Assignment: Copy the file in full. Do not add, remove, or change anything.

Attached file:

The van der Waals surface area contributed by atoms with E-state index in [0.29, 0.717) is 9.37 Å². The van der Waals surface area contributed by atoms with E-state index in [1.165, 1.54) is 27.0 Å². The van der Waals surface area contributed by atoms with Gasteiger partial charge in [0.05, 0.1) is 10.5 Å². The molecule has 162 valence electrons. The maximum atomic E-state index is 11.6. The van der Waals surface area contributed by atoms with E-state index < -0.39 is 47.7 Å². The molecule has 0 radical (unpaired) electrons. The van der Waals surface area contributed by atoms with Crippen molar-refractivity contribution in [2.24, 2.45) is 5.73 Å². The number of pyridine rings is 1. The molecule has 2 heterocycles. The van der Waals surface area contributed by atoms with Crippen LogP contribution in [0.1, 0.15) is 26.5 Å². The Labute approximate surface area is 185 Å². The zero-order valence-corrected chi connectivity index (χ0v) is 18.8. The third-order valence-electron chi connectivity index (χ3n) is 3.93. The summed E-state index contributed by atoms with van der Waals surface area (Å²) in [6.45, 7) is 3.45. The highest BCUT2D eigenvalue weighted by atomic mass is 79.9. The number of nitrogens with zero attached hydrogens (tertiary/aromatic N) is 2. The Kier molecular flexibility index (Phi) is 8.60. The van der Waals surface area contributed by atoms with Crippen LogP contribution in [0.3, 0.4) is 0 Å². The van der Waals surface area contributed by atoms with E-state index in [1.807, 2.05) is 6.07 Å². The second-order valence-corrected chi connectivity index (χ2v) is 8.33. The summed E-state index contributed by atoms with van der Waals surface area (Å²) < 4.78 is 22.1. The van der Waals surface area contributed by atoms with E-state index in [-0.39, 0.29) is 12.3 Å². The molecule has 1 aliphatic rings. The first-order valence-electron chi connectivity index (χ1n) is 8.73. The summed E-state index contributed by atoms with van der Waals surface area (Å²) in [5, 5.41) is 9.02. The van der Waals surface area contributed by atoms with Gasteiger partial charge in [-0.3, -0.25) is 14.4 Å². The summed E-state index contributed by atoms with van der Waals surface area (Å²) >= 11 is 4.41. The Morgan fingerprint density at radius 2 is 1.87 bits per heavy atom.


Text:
The van der Waals surface area contributed by atoms with E-state index in [0.29, 0.717) is 9.37 Å². The van der Waals surface area contributed by atoms with E-state index in [1.165, 1.54) is 27.0 Å². The van der Waals surface area contributed by atoms with Gasteiger partial charge in [0.05, 0.1) is 10.5 Å². The molecule has 162 valence electrons. The maximum atomic E-state index is 11.6. The van der Waals surface area contributed by atoms with E-state index < -0.39 is 47.7 Å². The molecule has 0 radical (unpaired) electrons. The van der Waals surface area contributed by atoms with Crippen molar-refractivity contribution in [2.24, 2.45) is 5.73 Å². The number of pyridine rings is 1. The molecule has 2 heterocycles. The van der Waals surface area contributed by atoms with Crippen LogP contribution in [0.1, 0.15) is 26.5 Å². The Labute approximate surface area is 185 Å². The zero-order valence-corrected chi connectivity index (χ0v) is 18.8. The third-order valence-electron chi connectivity index (χ3n) is 3.93. The summed E-state index contributed by atoms with van der Waals surface area (Å²) in [6.45, 7) is 3.45. The highest BCUT2D eigenvalue weighted by atomic mass is 79.9. The number of nitrogens with zero attached hydrogens (tertiary/aromatic N) is 2. The Kier molecular flexibility index (Phi) is 8.60. The van der Waals surface area contributed by atoms with Crippen LogP contribution in [0.3, 0.4) is 0 Å². The van der Waals surface area contributed by atoms with E-state index in [1.807, 2.05) is 6.07 Å². The second-order valence-corrected chi connectivity index (χ2v) is 8.33. The summed E-state index contributed by atoms with van der Waals surface area (Å²) < 4.78 is 22.1. The van der Waals surface area contributed by atoms with E-state index in [-0.39, 0.29) is 12.3 Å². The molecule has 1 aliphatic rings. The first-order valence-electron chi connectivity index (χ1n) is 8.73. The summed E-state index contributed by atoms with van der Waals surface area (Å²) in [5, 5.41) is 9.02. The van der Waals surface area contributed by atoms with Gasteiger partial charge in [-0.3, -0.25) is 14.4 Å². The summed E-state index contributed by atoms with van der Waals surface area (Å²) >= 11 is 4.41. The Morgan fingerprint density at radius 2 is 1.87 bits per heavy atom.